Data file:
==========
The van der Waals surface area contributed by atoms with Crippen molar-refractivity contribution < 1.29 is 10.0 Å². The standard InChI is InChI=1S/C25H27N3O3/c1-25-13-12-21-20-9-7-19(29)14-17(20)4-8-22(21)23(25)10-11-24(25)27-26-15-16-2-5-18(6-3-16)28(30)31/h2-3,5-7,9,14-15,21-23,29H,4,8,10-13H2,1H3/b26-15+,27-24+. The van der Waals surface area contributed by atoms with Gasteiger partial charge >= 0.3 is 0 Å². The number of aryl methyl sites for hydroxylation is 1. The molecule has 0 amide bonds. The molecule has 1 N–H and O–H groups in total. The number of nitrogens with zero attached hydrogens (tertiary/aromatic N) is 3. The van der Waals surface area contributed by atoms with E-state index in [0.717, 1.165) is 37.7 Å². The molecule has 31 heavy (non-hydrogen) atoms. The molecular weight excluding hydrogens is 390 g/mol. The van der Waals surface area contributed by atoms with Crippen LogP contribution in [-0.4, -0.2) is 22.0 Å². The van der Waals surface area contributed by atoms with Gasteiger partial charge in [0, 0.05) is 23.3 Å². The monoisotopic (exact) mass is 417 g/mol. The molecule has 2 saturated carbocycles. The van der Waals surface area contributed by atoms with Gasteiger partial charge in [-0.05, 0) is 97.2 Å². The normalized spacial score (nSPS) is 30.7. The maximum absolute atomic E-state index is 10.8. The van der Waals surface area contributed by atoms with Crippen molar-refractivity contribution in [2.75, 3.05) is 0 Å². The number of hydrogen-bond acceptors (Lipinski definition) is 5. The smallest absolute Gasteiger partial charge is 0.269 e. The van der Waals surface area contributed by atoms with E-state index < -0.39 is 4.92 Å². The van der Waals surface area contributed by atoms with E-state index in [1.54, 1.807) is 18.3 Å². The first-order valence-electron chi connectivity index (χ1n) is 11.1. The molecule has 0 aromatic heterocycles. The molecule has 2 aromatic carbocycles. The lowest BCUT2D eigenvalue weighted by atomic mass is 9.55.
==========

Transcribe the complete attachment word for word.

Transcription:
The van der Waals surface area contributed by atoms with Crippen molar-refractivity contribution < 1.29 is 10.0 Å². The standard InChI is InChI=1S/C25H27N3O3/c1-25-13-12-21-20-9-7-19(29)14-17(20)4-8-22(21)23(25)10-11-24(25)27-26-15-16-2-5-18(6-3-16)28(30)31/h2-3,5-7,9,14-15,21-23,29H,4,8,10-13H2,1H3/b26-15+,27-24+. The van der Waals surface area contributed by atoms with Gasteiger partial charge >= 0.3 is 0 Å². The number of aryl methyl sites for hydroxylation is 1. The molecule has 0 amide bonds. The molecule has 1 N–H and O–H groups in total. The number of nitrogens with zero attached hydrogens (tertiary/aromatic N) is 3. The van der Waals surface area contributed by atoms with E-state index in [0.717, 1.165) is 37.7 Å². The molecule has 31 heavy (non-hydrogen) atoms. The molecular weight excluding hydrogens is 390 g/mol. The van der Waals surface area contributed by atoms with Crippen LogP contribution in [-0.4, -0.2) is 22.0 Å². The van der Waals surface area contributed by atoms with Gasteiger partial charge in [0, 0.05) is 23.3 Å². The monoisotopic (exact) mass is 417 g/mol. The molecule has 2 saturated carbocycles. The van der Waals surface area contributed by atoms with Gasteiger partial charge in [-0.05, 0) is 97.2 Å². The normalized spacial score (nSPS) is 30.7. The maximum absolute atomic E-state index is 10.8. The van der Waals surface area contributed by atoms with Crippen molar-refractivity contribution in [2.75, 3.05) is 0 Å². The number of hydrogen-bond acceptors (Lipinski definition) is 5. The smallest absolute Gasteiger partial charge is 0.269 e. The van der Waals surface area contributed by atoms with E-state index < -0.39 is 4.92 Å². The van der Waals surface area contributed by atoms with E-state index in [1.54, 1.807) is 18.3 Å². The first-order valence-electron chi connectivity index (χ1n) is 11.1. The molecule has 0 aromatic heterocycles. The molecule has 2 aromatic carbocycles. The lowest BCUT2D eigenvalue weighted by atomic mass is 9.55.